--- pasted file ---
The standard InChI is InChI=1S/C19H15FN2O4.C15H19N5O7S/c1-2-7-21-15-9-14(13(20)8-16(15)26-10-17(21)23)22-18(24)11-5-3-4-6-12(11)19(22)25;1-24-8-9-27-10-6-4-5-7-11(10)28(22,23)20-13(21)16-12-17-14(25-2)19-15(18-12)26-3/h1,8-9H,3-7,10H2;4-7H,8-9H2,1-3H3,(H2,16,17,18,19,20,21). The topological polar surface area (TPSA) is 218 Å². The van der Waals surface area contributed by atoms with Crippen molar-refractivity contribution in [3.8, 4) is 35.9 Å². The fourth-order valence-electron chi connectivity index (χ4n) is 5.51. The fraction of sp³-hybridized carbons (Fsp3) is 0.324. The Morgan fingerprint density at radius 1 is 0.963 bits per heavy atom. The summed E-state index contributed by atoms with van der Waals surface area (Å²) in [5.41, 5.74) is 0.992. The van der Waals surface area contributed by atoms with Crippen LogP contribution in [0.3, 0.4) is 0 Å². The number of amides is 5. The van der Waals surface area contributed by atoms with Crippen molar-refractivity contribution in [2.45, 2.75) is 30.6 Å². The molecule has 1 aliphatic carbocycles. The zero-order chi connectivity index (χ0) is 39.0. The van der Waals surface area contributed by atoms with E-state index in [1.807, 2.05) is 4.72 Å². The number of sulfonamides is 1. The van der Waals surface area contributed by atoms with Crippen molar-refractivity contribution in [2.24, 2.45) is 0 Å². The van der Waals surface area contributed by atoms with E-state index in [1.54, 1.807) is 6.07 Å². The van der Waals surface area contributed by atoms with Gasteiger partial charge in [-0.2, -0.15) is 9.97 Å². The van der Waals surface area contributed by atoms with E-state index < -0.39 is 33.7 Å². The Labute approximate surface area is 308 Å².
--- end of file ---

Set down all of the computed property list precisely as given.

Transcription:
The standard InChI is InChI=1S/C19H15FN2O4.C15H19N5O7S/c1-2-7-21-15-9-14(13(20)8-16(15)26-10-17(21)23)22-18(24)11-5-3-4-6-12(11)19(22)25;1-24-8-9-27-10-6-4-5-7-11(10)28(22,23)20-13(21)16-12-17-14(25-2)19-15(18-12)26-3/h1,8-9H,3-7,10H2;4-7H,8-9H2,1-3H3,(H2,16,17,18,19,20,21). The topological polar surface area (TPSA) is 218 Å². The van der Waals surface area contributed by atoms with Crippen molar-refractivity contribution in [3.8, 4) is 35.9 Å². The fourth-order valence-electron chi connectivity index (χ4n) is 5.51. The fraction of sp³-hybridized carbons (Fsp3) is 0.324. The Morgan fingerprint density at radius 1 is 0.963 bits per heavy atom. The summed E-state index contributed by atoms with van der Waals surface area (Å²) in [5.41, 5.74) is 0.992. The van der Waals surface area contributed by atoms with Crippen LogP contribution in [0.3, 0.4) is 0 Å². The number of amides is 5. The van der Waals surface area contributed by atoms with Crippen molar-refractivity contribution in [2.45, 2.75) is 30.6 Å². The molecule has 1 aliphatic carbocycles. The zero-order chi connectivity index (χ0) is 39.0. The van der Waals surface area contributed by atoms with E-state index in [1.807, 2.05) is 4.72 Å². The number of sulfonamides is 1. The van der Waals surface area contributed by atoms with Crippen molar-refractivity contribution in [2.24, 2.45) is 0 Å². The van der Waals surface area contributed by atoms with E-state index in [1.54, 1.807) is 6.07 Å². The van der Waals surface area contributed by atoms with Gasteiger partial charge in [-0.2, -0.15) is 9.97 Å². The van der Waals surface area contributed by atoms with E-state index < -0.39 is 33.7 Å². The Labute approximate surface area is 308 Å².